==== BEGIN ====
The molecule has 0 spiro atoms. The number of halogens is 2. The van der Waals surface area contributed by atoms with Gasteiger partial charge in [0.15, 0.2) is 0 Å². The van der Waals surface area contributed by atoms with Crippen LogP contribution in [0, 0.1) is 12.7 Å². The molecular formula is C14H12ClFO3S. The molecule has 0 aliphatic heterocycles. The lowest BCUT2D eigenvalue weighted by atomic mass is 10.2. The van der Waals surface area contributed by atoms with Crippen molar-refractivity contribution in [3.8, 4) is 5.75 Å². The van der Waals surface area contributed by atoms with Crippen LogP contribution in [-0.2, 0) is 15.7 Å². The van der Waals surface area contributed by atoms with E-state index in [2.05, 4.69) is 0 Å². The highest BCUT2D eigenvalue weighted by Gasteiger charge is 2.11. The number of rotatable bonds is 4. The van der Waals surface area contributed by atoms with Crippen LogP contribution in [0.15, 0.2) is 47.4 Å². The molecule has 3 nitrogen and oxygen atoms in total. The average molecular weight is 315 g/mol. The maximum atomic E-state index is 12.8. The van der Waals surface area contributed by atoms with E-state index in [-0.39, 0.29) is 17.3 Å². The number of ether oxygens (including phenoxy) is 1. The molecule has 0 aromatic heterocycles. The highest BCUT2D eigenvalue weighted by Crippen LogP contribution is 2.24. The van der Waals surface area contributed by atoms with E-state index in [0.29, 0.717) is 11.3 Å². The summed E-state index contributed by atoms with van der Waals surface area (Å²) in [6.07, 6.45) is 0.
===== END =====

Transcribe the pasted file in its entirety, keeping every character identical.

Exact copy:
The molecule has 0 spiro atoms. The number of halogens is 2. The van der Waals surface area contributed by atoms with Gasteiger partial charge in [0.15, 0.2) is 0 Å². The van der Waals surface area contributed by atoms with Crippen LogP contribution in [0, 0.1) is 12.7 Å². The molecular formula is C14H12ClFO3S. The molecule has 0 aliphatic heterocycles. The lowest BCUT2D eigenvalue weighted by atomic mass is 10.2. The van der Waals surface area contributed by atoms with Crippen molar-refractivity contribution in [3.8, 4) is 5.75 Å². The van der Waals surface area contributed by atoms with Crippen LogP contribution in [-0.2, 0) is 15.7 Å². The van der Waals surface area contributed by atoms with E-state index in [2.05, 4.69) is 0 Å². The highest BCUT2D eigenvalue weighted by Gasteiger charge is 2.11. The number of rotatable bonds is 4. The van der Waals surface area contributed by atoms with Crippen LogP contribution in [0.15, 0.2) is 47.4 Å². The molecule has 3 nitrogen and oxygen atoms in total. The average molecular weight is 315 g/mol. The maximum atomic E-state index is 12.8. The van der Waals surface area contributed by atoms with E-state index in [-0.39, 0.29) is 17.3 Å². The number of ether oxygens (including phenoxy) is 1. The molecule has 0 aromatic heterocycles. The highest BCUT2D eigenvalue weighted by Crippen LogP contribution is 2.24. The van der Waals surface area contributed by atoms with E-state index in [0.29, 0.717) is 11.3 Å². The summed E-state index contributed by atoms with van der Waals surface area (Å²) in [6.07, 6.45) is 0.